“I can’t go anywhere right now, let alone traveling. However, it’s impossible to stay at home all day, and a walk to the park is still needed. The air is good in the park and it’s not too crowded, so it’s still safe.” (GY81, male, 63 years old)
Through interviews, it was also found that the frequency of visits to parks by the elderly also decreased during the epidemic, but compared with other outdoor activities, visits to parks were less affected, and urban parks were even placed on greater expectations for benefit, particularly in terms of exercise and enhancing immunity:
“I hope to get some exercise in the park, it’s easier to get infected if you’re too weak, and even if they’re all infected, those in good health will recover faster. That’s why I’ve been insisting on exercising inside the park, hoping to boost my immune system.” (GY73, female, 65 years old)

3.4. Constraints and Negotiation of Older Adults’ Leisure in Parks

Analysis of the interview data identified three factors that limited older adults’ use of parks, including intrapersonal, interpersonal, and structural factors.

3.4.1. Intrapersonal Constraints

Intrapersonal constraints refer to psychological states and attributes that may influence an individual’s leisure preferences [60]. For example, physical health status and self-esteem were the most frequently mentioned by interviewees in this study (92.16%).
For senior citizens, physical health was the main leisure constraint. There was a high degree of passivity in their participation in park leisure. In addition, physical reasons were an important factor limiting the senior population from visiting parks. In interviews with older adults outside of parks, a significant proportion of those over 75 mentioned physical constraints, and the way they coped with such constraints was often by seeking social support.
“Being sick, I am afraid to go to the park alone. The park is too big, so I will get tired easily with a short walk before I arrive there. I usually have to get a nanny to go with me.” (GY22, female, 78 years old)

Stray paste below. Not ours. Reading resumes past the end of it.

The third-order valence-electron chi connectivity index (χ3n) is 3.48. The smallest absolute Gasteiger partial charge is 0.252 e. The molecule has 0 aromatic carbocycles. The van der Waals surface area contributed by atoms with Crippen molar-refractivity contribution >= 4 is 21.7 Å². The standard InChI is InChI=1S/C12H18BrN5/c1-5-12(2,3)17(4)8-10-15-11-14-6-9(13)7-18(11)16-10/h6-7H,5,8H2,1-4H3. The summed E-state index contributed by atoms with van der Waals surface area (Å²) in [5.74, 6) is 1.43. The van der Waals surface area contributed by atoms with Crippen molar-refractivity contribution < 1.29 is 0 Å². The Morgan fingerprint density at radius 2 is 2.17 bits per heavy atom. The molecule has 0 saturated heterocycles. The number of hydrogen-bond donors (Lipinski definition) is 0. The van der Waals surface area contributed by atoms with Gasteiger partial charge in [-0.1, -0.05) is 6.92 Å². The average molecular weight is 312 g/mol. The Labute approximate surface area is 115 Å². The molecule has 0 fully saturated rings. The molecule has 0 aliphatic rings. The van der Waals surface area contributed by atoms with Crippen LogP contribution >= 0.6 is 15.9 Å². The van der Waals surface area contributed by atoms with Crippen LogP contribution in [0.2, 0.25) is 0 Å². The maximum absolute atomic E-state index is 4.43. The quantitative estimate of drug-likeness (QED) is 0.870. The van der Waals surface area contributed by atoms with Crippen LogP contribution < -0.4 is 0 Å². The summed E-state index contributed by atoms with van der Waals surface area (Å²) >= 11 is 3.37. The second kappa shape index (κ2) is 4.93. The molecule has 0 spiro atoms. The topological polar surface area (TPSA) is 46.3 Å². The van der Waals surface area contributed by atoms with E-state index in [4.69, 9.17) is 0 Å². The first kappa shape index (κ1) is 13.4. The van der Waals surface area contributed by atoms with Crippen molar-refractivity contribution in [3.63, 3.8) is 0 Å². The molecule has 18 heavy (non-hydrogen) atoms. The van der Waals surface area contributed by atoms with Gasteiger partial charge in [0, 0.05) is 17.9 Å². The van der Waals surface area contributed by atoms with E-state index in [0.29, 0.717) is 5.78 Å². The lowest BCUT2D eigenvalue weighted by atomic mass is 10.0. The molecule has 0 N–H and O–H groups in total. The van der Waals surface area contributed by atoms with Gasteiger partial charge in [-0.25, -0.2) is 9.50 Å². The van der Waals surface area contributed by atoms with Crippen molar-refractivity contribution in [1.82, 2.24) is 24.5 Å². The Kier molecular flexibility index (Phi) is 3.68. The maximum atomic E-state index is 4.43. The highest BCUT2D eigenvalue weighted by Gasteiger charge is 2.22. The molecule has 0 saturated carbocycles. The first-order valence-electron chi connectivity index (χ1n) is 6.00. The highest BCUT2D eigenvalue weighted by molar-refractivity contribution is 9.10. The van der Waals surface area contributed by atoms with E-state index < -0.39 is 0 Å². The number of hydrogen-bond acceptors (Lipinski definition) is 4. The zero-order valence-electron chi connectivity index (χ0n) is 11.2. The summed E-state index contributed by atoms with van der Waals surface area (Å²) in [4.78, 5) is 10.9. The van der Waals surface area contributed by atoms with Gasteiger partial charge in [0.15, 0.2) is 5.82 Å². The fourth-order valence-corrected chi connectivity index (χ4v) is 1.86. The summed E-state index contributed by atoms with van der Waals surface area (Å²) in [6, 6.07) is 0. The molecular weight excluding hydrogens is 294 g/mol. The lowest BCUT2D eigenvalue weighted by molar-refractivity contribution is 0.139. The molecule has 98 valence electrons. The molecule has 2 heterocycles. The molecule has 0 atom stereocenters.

Most older adults (79.41%), however, chose alternative forms of leisure that suited their health conditions.
“With high blood pressure, I can’t exercise vigorously, so I come here to exercise on the exercise equipment, it’s good for my health.” (GY23, female, 58 years old)
“Self-esteem” was also one of the constraints on leisure for older adults. They needed a sense of social acceptance and to be recognized by others for the activities they were good at. When they thought that they could not participate well in an activity in which they were really interested, they tended to first acquire the needed skills acquisition, e.g., interviewee GY25, who enjoyed square dance but could not keep up with others’ moves, chose to watch, and learned before looking for the right opportunity to participate.
“If you can’t dance well, just don’t dance, don’t make a fool of yourself out there ...... I’ll watch first and then join them when the moves are more familiar, then I can keep up and not be laughed at.” (GY25, female, 64 years old)

3.4.2. Interpersonal Constraints

Interpersonal constraints relate to social interactions between individuals and others. The main interpersonal constraints on older adults visiting parks for leisure activities in Guangzhou were “lack of acquaintances”, “dialect barriers”, and “family expectations”.